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The best movie of the year... I still can't believe it...

Discussion in 'Anything goes' started by Mizzougrad96, Jun 15, 2007.

  1. Jones

    Jones Active Member

    See, that's one of the contradictions in right-wing thinking that I don't get.

    If you're pro-life -- I don't know if you are or you aren't, Wingman, I'm just thinking in generalities -- you should be pro-universal health care. Because I'm sure there are uninsured women who have had abortions rather than pay thousands of dollars for the birth of their child. One cause is helped by the other.

    I dunno. I don't get it.
  2. jgmacg

    jgmacg Guest

    You're paying for it already, MW, in high insurance premiums.
  3. JR

    JR Well-Known Member

    Jones is bang on. There are problems with our health care system, mostly because the Feds withdrew their levels of agreed to funding. And in the case of Ontario, our dumbass Premier at the time, Mike Harris, practically gutted the provincial healthcare system, along with the educational system.

    And for the last time, it's NOT government run, socialized medicine.

    Every time someone posts that, I think, that person doesn't even know what the issues are
  4. kingcreole

    kingcreole Active Member

    Uh ... I knew it would be expensive (my third child), no I wasn't surprised, and no, I wouldn't want the blue-light delivery special.
  5. JR

    JR Well-Known Member

    No, they don't believe healthcare should be a commodity anymore than public utitilies should be (Enron is a tribute to that bit of malarky)

    I find it astonishing that some here don't realise that the USA is the ONLY Western Democracy without publicly funded health care and your system is still more expensive and far less effective than Germany, France, the Scandinavian countries and Canada--not to mention about two dozen other countries. That's the WHO speaking, not me.
  6. duckncover

    duckncover Member

    I just don't see how any thinking person who is up on the news could say F 9/11 was riddled with errors. It was a precient, provacative piece of cinema and connected far more dots about the Bush cabal than most of the MSM has. You might not agree with the conclusions Moore reaches, but his sourcing is impressive.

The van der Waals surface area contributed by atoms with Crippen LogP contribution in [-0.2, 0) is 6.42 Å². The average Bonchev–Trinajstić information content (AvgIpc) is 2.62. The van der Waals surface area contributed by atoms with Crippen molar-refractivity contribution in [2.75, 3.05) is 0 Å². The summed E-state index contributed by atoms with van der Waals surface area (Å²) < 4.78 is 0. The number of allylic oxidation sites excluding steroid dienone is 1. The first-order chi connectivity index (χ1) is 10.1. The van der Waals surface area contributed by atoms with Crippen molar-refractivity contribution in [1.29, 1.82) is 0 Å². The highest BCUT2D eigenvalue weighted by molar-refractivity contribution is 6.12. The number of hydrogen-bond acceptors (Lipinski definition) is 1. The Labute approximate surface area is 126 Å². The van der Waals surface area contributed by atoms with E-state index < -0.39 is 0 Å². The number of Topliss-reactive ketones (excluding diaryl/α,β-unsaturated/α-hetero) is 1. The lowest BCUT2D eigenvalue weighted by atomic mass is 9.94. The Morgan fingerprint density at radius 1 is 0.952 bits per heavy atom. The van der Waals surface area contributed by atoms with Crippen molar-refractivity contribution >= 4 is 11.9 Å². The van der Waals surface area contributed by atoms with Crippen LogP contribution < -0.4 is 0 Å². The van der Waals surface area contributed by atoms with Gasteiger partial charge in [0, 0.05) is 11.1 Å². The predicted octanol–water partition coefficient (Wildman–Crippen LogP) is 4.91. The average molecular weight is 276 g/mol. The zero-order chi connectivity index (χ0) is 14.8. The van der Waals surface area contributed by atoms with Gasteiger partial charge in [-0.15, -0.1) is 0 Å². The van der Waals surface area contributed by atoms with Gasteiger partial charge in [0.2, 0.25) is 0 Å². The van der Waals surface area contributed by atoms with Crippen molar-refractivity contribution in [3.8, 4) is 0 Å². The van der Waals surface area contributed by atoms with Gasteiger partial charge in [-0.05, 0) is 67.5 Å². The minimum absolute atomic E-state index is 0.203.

7. Double Down

    Double Down Well-Known Member

    It's completely inaccurate to say that F-9/11 has been debunked as a "bunch of lies." That's the standard talking point, but it's false.

    Does Moore lie? It depends on what you think a lie is. Are articles of omission lies? There are several times in the movie when Moore throws out a number of facts, points out the coincidences, implies you should connect the dots, and perhaps doesn't present the whole picture. Some of it may be too simplistic, and he may intentionally leave some things out. But to say it's an outright lie is a stretch. And to say, "I don't know, there are 1,000 websites out there" isn't a very strong argument either.

    Lest Junkie accuse me of being part of the cabal of "cool kids" who regularly demonize dissenting points of view, here is the wikipedia listing of the disputed parts of the film.

  8. The Big Ragu

    The Big Ragu Moderator Staff Member

    DD, Not "a bunch of lies." There is a lot of truth in the film. But there are also many misstatement of facts and the omissions you mentioned. The whole Unocal pipeline being the impetus for the invasion of Afghanistan thing was not only ridiculous then, it is more ridiculous in hindsight, because the idea for that pipeline had been abandoned prior to 2001 because of how unstable the region is, and has not even been discussed, let alone been lining anyone's pockets, since then. That's just one example of what was an obvious misstatement of fact. The selective use of facts is also disturbing.